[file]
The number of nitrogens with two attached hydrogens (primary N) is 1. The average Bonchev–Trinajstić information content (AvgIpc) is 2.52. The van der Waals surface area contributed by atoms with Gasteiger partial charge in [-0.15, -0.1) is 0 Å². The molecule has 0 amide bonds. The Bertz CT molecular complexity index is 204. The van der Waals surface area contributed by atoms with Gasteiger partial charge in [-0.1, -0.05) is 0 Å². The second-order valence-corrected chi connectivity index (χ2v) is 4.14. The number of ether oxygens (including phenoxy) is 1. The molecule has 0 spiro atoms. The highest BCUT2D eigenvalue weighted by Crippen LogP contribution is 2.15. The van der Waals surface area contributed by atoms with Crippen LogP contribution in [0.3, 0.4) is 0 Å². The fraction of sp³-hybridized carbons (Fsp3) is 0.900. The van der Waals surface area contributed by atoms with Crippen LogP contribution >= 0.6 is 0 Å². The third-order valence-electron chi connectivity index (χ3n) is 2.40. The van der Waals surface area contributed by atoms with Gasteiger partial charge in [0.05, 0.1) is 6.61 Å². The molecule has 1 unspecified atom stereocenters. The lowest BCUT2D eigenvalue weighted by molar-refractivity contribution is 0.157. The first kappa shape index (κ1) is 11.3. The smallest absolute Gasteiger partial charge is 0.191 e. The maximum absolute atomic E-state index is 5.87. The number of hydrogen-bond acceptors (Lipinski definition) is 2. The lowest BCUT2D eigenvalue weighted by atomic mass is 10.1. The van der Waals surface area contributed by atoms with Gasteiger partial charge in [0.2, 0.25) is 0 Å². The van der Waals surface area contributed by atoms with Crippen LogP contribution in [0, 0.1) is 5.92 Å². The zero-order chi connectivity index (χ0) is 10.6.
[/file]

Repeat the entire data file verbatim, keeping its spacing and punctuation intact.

The number of nitrogens with two attached hydrogens (primary N) is 1. The average Bonchev–Trinajstić information content (AvgIpc) is 2.52. The van der Waals surface area contributed by atoms with Gasteiger partial charge in [-0.15, -0.1) is 0 Å². The molecule has 0 amide bonds. The Bertz CT molecular complexity index is 204. The van der Waals surface area contributed by atoms with Gasteiger partial charge in [-0.1, -0.05) is 0 Å². The second-order valence-corrected chi connectivity index (χ2v) is 4.14. The number of ether oxygens (including phenoxy) is 1. The molecule has 0 spiro atoms. The highest BCUT2D eigenvalue weighted by Crippen LogP contribution is 2.15. The van der Waals surface area contributed by atoms with Crippen LogP contribution in [0.3, 0.4) is 0 Å². The fraction of sp³-hybridized carbons (Fsp3) is 0.900. The van der Waals surface area contributed by atoms with Crippen LogP contribution >= 0.6 is 0 Å². The third-order valence-electron chi connectivity index (χ3n) is 2.40. The van der Waals surface area contributed by atoms with Gasteiger partial charge in [0.05, 0.1) is 6.61 Å². The molecule has 1 unspecified atom stereocenters. The lowest BCUT2D eigenvalue weighted by molar-refractivity contribution is 0.157. The first kappa shape index (κ1) is 11.3. The smallest absolute Gasteiger partial charge is 0.191 e. The maximum absolute atomic E-state index is 5.87. The number of hydrogen-bond acceptors (Lipinski definition) is 2. The lowest BCUT2D eigenvalue weighted by atomic mass is 10.1. The van der Waals surface area contributed by atoms with Gasteiger partial charge in [0.2, 0.25) is 0 Å². The van der Waals surface area contributed by atoms with Crippen LogP contribution in [0, 0.1) is 5.92 Å². The zero-order chi connectivity index (χ0) is 10.6.